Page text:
And last but certainly not least:
Chris Osgood doesn't have the individual awards.
He does have individual awards. And he should have at least two more.
The "Osgood doesn't have any awards" routine is why I wish Osgood had won the Conn Smythe Trophy back in 2008 when he carried the team to the Stanley Cup. After Hasek was unable to instill confidence after the first four games, Osgood won 14 of the next 18 games for Detroit on the way to the title, pitching three shutouts while stopping 93 percent of his shots. His playoff goals against average was 1.55, nearly a half-goal better than his nearest counterpart (which, ironically, was Marc-Andre Fleury, his opponent in the Finals).
But to my disappointment, the trophy went to teammate Henrik Zetterberg, who tied Sidney Crosby for the playoff scoring lead. Zetterberg got the hardware, but we all know who got them there. If Zetterberg hadn't killed off that 5-on-3 in Game 4 all by himself (scoring the Cup-winning goal didn't hurt, either), Osgood probably wins the Smythe and we wouldn't be having this discussion for the millionth time.
Damn you Zetterberg, damn you!
Osgood does have some individual accolades: two William M. Jennings Awards -- shared with Vernon and Hasek in 1996 and 2008, respectively -- for lowest goals allowed and three NHL All-Star selections. No Vezinas, no Harts, no Smythes. The only time Osgood got close was when he was a runner-up for the Vezina in 1996 when he led the league in wins and goals against (how Jim freaking Carey won I will never understand).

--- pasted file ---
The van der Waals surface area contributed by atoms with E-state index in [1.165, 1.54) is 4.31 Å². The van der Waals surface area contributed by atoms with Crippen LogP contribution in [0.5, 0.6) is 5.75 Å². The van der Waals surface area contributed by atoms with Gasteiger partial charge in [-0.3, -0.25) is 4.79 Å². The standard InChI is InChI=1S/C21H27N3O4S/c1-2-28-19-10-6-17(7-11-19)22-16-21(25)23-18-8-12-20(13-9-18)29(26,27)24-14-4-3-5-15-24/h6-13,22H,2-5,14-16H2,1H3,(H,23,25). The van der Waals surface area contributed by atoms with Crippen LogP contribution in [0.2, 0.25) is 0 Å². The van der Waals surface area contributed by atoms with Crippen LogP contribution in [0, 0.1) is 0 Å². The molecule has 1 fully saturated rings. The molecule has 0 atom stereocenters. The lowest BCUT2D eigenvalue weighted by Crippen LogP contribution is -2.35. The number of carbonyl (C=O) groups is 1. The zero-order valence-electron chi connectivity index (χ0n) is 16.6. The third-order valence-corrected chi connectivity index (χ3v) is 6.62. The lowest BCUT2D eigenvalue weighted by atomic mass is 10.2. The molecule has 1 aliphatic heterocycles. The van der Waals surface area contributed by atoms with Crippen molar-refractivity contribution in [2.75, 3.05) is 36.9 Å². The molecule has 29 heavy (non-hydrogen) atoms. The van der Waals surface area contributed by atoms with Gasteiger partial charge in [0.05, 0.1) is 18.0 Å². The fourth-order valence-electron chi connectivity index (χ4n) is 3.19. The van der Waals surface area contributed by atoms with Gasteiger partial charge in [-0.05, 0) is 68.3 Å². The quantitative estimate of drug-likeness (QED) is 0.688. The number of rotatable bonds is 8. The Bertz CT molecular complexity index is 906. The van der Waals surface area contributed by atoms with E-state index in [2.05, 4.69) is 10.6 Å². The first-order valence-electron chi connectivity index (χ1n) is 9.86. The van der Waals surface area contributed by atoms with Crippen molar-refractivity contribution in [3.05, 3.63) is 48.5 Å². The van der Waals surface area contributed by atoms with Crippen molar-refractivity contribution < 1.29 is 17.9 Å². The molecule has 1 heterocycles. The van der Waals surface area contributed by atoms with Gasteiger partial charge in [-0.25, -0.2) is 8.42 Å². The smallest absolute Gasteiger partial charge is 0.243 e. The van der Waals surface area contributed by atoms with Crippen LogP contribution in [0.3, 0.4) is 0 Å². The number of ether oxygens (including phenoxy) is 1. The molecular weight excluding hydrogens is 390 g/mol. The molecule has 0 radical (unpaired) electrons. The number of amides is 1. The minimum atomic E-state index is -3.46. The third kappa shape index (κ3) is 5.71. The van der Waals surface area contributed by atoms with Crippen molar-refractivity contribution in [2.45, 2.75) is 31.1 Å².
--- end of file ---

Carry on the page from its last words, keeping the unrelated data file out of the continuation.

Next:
This is what you'll hear in a few years when Osgood becomes eligible for the Hall of Fame. People will bring up these arguments and probably a few more that I don't care to discuss. Whether he gets in the Hall in three, five or even ten years, he will be there, with his disgustingly good-looking boyish portrait staring at you. And the haters will have to live with that.
I'm not saying that as someone looking through Red Wing-colored glasses. I'm saying that because the previous standards set by the Hall of Fame warrant it.
How do you leave him out? Never mind the great players he played with, just look at the pure stats. Every goaltender with 400 wins except Joseph, who is not eligible yet, and Brodeur (who is still active) is in the Hall of Fame. Every single one. Joseph and Brodeur will probably be joining the list shortly, too.
Look at other sports milestones. In baseball 28 players have reached 3,000 hits. All of them except Rafael Palmeiro, whose career has been tarnished by steroids, are in the Hall of Fame. On the defensive side, 24 pitchers have accumulated 300 wins. All are enshrined in Cooperstown.
Joining the 400-win club as Osgood has done is the hockey equivalent of those feats. The Hall of Fame isn't made for the super-elite, nor should it be. If it were only for only the super-elite, only Gordie Howe, Bobby Orr and Wayne Gretzky would probably qualify.
Do I consider Osgood one of the super-elite players of all-time? No. But he was one hell of a competitor for 17 seasons, and that's something you can't argue.